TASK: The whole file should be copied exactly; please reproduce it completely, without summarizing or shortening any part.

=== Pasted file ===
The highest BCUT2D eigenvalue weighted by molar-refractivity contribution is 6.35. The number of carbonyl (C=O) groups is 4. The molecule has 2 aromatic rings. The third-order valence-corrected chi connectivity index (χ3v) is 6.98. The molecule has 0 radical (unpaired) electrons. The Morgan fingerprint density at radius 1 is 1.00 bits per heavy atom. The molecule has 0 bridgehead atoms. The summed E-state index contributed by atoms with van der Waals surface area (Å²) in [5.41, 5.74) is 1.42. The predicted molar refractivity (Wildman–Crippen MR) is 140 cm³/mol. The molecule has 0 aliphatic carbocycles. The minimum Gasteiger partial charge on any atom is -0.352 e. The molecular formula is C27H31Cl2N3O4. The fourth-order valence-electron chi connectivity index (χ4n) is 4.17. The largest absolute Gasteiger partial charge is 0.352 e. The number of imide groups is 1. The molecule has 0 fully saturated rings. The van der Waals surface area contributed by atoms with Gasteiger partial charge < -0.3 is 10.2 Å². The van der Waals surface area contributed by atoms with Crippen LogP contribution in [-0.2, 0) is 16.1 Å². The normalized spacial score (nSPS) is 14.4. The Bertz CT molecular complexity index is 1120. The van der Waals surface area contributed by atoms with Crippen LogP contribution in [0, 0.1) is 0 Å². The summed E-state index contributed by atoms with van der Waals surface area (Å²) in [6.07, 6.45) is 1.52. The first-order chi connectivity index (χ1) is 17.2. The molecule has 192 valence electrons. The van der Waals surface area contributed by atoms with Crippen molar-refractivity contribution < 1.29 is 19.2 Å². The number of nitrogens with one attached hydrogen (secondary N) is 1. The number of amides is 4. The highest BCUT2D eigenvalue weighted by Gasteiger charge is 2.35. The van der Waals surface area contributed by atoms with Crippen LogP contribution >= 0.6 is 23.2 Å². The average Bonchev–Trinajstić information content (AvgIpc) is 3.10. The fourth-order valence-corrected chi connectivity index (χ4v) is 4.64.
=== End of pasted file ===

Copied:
The highest BCUT2D eigenvalue weighted by molar-refractivity contribution is 6.35. The number of carbonyl (C=O) groups is 4. The molecule has 2 aromatic rings. The third-order valence-corrected chi connectivity index (χ3v) is 6.98. The molecule has 0 radical (unpaired) electrons. The Morgan fingerprint density at radius 1 is 1.00 bits per heavy atom. The molecule has 0 bridgehead atoms. The summed E-state index contributed by atoms with van der Waals surface area (Å²) in [5.41, 5.74) is 1.42. The predicted molar refractivity (Wildman–Crippen MR) is 140 cm³/mol. The molecule has 0 aliphatic carbocycles. The minimum Gasteiger partial charge on any atom is -0.352 e. The molecular formula is C27H31Cl2N3O4. The fourth-order valence-electron chi connectivity index (χ4n) is 4.17. The largest absolute Gasteiger partial charge is 0.352 e. The number of imide groups is 1. The molecule has 0 fully saturated rings. The van der Waals surface area contributed by atoms with Gasteiger partial charge < -0.3 is 10.2 Å². The van der Waals surface area contributed by atoms with Crippen LogP contribution in [-0.2, 0) is 16.1 Å². The normalized spacial score (nSPS) is 14.4. The Bertz CT molecular complexity index is 1120. The van der Waals surface area contributed by atoms with Crippen LogP contribution in [0, 0.1) is 0 Å². The summed E-state index contributed by atoms with van der Waals surface area (Å²) in [6.07, 6.45) is 1.52. The first-order chi connectivity index (χ1) is 17.2. The molecule has 192 valence electrons. The van der Waals surface area contributed by atoms with Crippen molar-refractivity contribution < 1.29 is 19.2 Å². The number of nitrogens with one attached hydrogen (secondary N) is 1. The number of amides is 4. The highest BCUT2D eigenvalue weighted by Gasteiger charge is 2.35. The van der Waals surface area contributed by atoms with Crippen LogP contribution >= 0.6 is 23.2 Å². The average Bonchev–Trinajstić information content (AvgIpc) is 3.10. The fourth-order valence-corrected chi connectivity index (χ4v) is 4.64.